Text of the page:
As previously mentioned, the writing in The Inheritance (I’m going to refer to it as one play throughout this post, it’s one story even if split over two parts) is genuinely the best I’ve ever seen. I know that’s a big statement but it’s true. And here’s another: I think this is a better piece of writing than Angels in America. Yes, I went there. It’s so truthful, so heartbreaking (my god, I’ve never cried in the theatre like I cried watching this) and so funny. The balance between the tragedy and the comedy is perfect; they both highlight each other and make the tragedy bearable - this could be a very bleak piece indeed. Structurally, it’s also beautiful. Without giving too much away, the idea is that it’s told by a sort of writers’ group who form both narrators of and characters in the story. The upshot is that the story is told in a mixture of third person narration and first person dialogue which is so bloody clever. E M Forster - the play is loosely inspired by Howard’s End - also makes an appearance as an additional narrator and kind-of-writing tutor, which sounds kind-of-wanky but totally works. It is a glorious celebration of storytelling - particularly the oral tradition - and the importance of shared history. The characterisation is superb. Even the more minor characters are fully formed and completely credible. I could go on at extreme length. Honestly, the writing is just astonishing.

It’s matched by a beautiful and effective production. The mighty Stephen Daldry is in the director’s chair and has given us a sublime seven hours of theatre. There are some utterly magical moments here. Spoiler free zone, but the end of Part I is jaw - and tear - dropping; the bit in Part II that I’ve started referring to as That Vanessa Redgrave Scene likewise (if you’ve seen the show, you’ll know exactly which two bits I’m thinking of I have no doubt). Bob Crowley’s design is stunningly simple and effective, a sort of bare Ikea coffee table of a stage used to its full potential (this is a compliment, I realise it may not sound like one). Continuing the subtle but gorgeous theme, Jon Clarke’s lighting is beautiful. There’s some great use of spotlights in particular. Paul Englishby’s music is arguably a bit treacly sometimes, but I really liked it.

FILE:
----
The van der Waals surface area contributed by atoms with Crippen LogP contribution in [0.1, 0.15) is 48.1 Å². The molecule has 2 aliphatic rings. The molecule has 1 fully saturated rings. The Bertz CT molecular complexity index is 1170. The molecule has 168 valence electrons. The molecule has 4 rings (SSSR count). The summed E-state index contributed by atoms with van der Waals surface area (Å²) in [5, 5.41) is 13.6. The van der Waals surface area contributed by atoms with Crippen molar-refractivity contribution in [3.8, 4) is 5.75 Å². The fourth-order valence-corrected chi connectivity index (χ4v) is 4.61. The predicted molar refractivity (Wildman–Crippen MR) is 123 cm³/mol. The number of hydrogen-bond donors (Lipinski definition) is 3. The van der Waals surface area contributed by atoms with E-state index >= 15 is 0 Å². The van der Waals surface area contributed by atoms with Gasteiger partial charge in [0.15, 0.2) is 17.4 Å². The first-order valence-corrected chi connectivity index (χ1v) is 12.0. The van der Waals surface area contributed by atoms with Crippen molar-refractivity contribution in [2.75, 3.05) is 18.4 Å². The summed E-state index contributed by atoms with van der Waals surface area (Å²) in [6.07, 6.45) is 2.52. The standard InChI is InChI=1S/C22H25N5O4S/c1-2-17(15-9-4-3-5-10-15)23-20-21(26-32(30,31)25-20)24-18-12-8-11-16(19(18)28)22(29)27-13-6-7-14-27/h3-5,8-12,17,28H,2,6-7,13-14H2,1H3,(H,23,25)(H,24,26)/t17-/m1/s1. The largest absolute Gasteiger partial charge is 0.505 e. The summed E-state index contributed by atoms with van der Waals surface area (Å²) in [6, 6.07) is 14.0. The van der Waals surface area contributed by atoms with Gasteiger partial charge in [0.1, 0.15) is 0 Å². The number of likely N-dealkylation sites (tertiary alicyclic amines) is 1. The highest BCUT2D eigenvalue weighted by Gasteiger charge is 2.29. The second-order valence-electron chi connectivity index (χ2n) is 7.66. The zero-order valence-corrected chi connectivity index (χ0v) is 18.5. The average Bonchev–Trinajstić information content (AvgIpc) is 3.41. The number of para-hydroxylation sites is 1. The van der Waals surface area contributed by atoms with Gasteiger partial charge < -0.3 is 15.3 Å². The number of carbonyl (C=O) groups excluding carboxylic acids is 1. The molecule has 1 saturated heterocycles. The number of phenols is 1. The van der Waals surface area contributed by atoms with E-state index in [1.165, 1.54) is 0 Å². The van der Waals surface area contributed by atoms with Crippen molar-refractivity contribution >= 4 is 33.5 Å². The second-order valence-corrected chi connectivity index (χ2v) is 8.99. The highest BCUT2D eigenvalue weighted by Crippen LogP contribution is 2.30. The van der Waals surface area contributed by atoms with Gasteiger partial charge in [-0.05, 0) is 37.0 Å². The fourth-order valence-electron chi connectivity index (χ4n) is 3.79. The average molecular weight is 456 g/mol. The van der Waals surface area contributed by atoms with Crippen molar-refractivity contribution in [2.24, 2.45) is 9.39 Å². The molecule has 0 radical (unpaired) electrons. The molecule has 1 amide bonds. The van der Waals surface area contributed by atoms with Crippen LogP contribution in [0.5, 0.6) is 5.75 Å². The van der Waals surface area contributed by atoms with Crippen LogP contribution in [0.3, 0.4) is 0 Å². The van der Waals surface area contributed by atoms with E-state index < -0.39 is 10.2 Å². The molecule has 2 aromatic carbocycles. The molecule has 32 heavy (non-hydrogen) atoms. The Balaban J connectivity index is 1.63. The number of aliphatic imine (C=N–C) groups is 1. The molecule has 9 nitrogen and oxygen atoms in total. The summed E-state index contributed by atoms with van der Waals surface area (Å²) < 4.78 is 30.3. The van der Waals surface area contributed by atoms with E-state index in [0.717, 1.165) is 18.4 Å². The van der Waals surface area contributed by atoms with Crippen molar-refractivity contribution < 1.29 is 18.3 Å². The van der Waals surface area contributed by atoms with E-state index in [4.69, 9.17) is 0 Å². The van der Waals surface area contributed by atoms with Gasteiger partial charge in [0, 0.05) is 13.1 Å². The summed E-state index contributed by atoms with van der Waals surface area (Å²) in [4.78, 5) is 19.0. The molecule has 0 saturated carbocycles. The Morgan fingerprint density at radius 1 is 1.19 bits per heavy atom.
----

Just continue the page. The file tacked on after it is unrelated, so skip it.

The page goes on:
It is matched by some extraordinary acting from what must surely be the best ensemble in town at the moment. In the lead, Eric, Kyle Soller is phenomenal; strong and sad and inspiring. He also cries really well, I creepily noticed. Samuel H Levine does terrific double duty as a hauntingly tragic Leo and a likeable but complex Adam. There is one scene where these two characters meet and the way he portrays who is speaking each line is so subtle and brilliant. I also enjoyed his momentary corpsing (which I’ve never seen live) when someone in the front row with a majestic laugh caught his ear. Andrew Burnap’s Toby gets all the best, most fabulous lines but also some of the most horrific. He’s brilliant at the comedy, which makes his tragedy all the more effective. Paul Hilton, also on double duty as Morgan (aka E M Forster) and Walter is the heart of Part I and does the most extraordinary twenty (?) minute monologue towards the end. John Benjamin Hickey has perhaps the least naturally sympathetic part - a Republican! - but works magic on it and brings out heartbreaking hidden depths.